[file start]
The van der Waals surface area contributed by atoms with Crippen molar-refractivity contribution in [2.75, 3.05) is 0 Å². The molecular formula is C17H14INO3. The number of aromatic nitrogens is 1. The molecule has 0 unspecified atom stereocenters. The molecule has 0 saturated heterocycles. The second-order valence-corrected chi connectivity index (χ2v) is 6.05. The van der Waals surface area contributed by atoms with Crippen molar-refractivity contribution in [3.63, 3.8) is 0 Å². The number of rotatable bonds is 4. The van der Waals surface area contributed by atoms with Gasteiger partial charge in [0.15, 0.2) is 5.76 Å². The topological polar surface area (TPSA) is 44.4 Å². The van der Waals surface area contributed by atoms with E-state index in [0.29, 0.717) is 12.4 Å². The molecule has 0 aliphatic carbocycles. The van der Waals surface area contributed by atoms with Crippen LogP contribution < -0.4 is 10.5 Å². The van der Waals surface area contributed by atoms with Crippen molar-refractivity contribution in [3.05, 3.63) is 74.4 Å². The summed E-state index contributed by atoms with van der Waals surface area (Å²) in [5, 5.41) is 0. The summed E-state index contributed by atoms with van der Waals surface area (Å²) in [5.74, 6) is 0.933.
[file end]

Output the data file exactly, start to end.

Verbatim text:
The van der Waals surface area contributed by atoms with Crippen molar-refractivity contribution in [2.75, 3.05) is 0 Å². The molecular formula is C17H14INO3. The number of aromatic nitrogens is 1. The molecule has 0 unspecified atom stereocenters. The molecule has 0 saturated heterocycles. The second-order valence-corrected chi connectivity index (χ2v) is 6.05. The van der Waals surface area contributed by atoms with Crippen molar-refractivity contribution in [3.63, 3.8) is 0 Å². The number of rotatable bonds is 4. The van der Waals surface area contributed by atoms with Gasteiger partial charge in [0.15, 0.2) is 5.76 Å². The topological polar surface area (TPSA) is 44.4 Å². The van der Waals surface area contributed by atoms with E-state index in [0.29, 0.717) is 12.4 Å². The molecule has 0 aliphatic carbocycles. The van der Waals surface area contributed by atoms with Crippen LogP contribution < -0.4 is 10.5 Å². The van der Waals surface area contributed by atoms with Crippen molar-refractivity contribution in [3.05, 3.63) is 74.4 Å². The summed E-state index contributed by atoms with van der Waals surface area (Å²) in [5, 5.41) is 0. The summed E-state index contributed by atoms with van der Waals surface area (Å²) in [5.74, 6) is 0.933.